Appellate Court Restricts Vicarious Liability of Hospitals
In a decision issued this week, the Connecticut Appellate Court rejected an argument that a hospital has a nondelegable duty to provide emergency care and thus is vicariously liable for the professional negligence of an independent emergency room physician with whom it contracted to provide that care. Tiplady v. Maryles, No. AC 35832. In combination with the recent decision in Cefaratti v. Aranow, 154 Conn. App. 1 (2014), cert. granted, 315 Conn. 919 (2015), where the Court held that the doctrine of apparent agency cannot be used to hold a hospital liable for the tortious actions of an independent physician, the Appellate Court has narrowed the bases upon which a plaintiff can recover from a hospital for the negligence of an independent physician.
In Tiplady, a forty-two year old woman died of encephalitis shortly after being discharged from a hospital emergency room. The Estate sued the hospital, arguing that the ED physician had misdiagnosed the woman's condition and prematurely discharged her, causing her death. In an attempt to hold the hospital liable for the actions of the ED physician, an independent contractor, the plaintiff argued that hospitals have a per se, nondelegable duty to treat patients in the emergency room. Under this theory, a hospital would be vicariously liable for any negligence occurring in the emergency room, even if the negligent actor were an independent contractor. The trial court struck down the claim before trial, and the Appellate Court unanimously affirmed. In its decision, the Court noted that "Connecticut has not previously recognized a nondelegable duty in the context of a hospital and an independent contractor physician," and it refused to do so now.
The Court rejected the plaintiff's assertion that state and federal regulations create a nondelegable duty for hospitals to provide non-negligent care in emergency rooms. First, the plaintiff relied on Department of Public Health Regulation § 19-13-D3(j)(2), which states that "[e]ach general hospital shall be organized in such a way as to provide adequate care for persons with acute emergencies at all hours." The Court disagreed with the plaintiff's interpretation of this regulation noting that subsection (3) of the regulation expressly permits hospitals to contract—i.e., delegate—their duty to provide emergency room care. The Court did issue a caveat to its decision, because that Regulation allows for delegation in a city or town with more than one hospital, and so the Court stated that it did not need to reach the issue of a nondelegable duty for a hospital in a municipality with only one hospital.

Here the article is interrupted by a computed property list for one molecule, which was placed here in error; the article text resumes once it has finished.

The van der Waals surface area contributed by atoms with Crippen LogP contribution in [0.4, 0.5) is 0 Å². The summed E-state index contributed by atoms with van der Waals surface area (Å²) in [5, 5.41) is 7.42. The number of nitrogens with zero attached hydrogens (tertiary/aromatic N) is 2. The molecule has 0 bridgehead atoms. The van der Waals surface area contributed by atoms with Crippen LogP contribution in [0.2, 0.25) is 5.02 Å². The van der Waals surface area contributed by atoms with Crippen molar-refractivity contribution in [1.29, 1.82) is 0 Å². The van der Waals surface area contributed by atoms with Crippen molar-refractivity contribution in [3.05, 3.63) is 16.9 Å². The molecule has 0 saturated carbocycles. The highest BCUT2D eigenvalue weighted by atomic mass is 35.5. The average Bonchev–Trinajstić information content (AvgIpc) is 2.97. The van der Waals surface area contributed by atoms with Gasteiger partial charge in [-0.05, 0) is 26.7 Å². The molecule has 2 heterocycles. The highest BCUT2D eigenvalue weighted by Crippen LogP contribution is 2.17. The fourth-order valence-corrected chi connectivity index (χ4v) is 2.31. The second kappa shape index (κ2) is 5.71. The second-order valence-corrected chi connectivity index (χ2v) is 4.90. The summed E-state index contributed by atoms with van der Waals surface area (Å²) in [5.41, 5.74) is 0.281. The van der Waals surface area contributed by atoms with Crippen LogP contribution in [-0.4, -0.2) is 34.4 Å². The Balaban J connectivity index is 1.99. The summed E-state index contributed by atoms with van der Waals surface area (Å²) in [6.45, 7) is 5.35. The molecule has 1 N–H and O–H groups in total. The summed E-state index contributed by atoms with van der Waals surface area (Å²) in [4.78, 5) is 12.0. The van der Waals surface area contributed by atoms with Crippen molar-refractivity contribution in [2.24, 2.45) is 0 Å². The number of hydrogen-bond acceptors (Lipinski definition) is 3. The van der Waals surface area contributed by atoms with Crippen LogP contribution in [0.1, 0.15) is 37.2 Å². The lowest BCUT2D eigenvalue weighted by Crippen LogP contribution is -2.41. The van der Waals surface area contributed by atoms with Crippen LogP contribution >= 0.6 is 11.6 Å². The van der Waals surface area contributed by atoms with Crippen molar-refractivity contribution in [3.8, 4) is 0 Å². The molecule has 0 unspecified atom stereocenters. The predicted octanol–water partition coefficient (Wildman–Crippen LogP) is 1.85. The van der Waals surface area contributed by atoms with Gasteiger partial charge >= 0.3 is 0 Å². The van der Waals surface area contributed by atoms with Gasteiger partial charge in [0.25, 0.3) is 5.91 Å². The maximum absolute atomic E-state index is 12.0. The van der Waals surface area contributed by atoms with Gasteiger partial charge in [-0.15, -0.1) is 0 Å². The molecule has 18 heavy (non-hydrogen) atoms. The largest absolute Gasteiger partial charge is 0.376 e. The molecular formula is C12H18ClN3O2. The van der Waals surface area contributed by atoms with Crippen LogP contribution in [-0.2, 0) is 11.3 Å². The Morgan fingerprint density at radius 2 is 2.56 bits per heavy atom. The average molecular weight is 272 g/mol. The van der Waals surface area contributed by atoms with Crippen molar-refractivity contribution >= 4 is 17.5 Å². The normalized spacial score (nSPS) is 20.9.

Second, the plaintiff argued that a nondelegable duty was created by 42 C.F.R. § 482.12(e), which provides that a hospital is responsible for all services furnished in the hospital and that contractual services must be provided in a safe and effective manner. Again, the Court was not persuaded. Noting that the purpose of the regulation is to provide a baseline for determining whether a hospital qualifies for a provider agreement under Medicare or Medicaid (see 42 C.F.R. 482.1(b)), the Court opined that, "[g]iven this stated purpose, it is unclear how the federal regulation supports the plaintiff's proposition." The regulation does not confer upon hospitals a nondelegable duty to ensure that ED physicians, even if independent contractors, do not commit malpractice.
The case was not at an end, however. The jury had found that the ED physician was not negligent, but the Appellate Court reversed and remanded for a new trial on evidentiary grounds. Apart from the stricken theory of nondelegable duty, the plaintiff had also claimed that the ED physician was the apparent agent of the hospital, but the Appellate Court declined to opine on that theory of liability before a new trial, noting in a footnote that the issue of apparent agency is currently pending before the Connecticut Supreme Court in Cefaratti.
The parties have until mid-August to file a petition for certification for review of these issues by the Connecticut Supreme Court. We will be watching to see if the Supreme Court will review this decision and will keep you posted with the latest developments.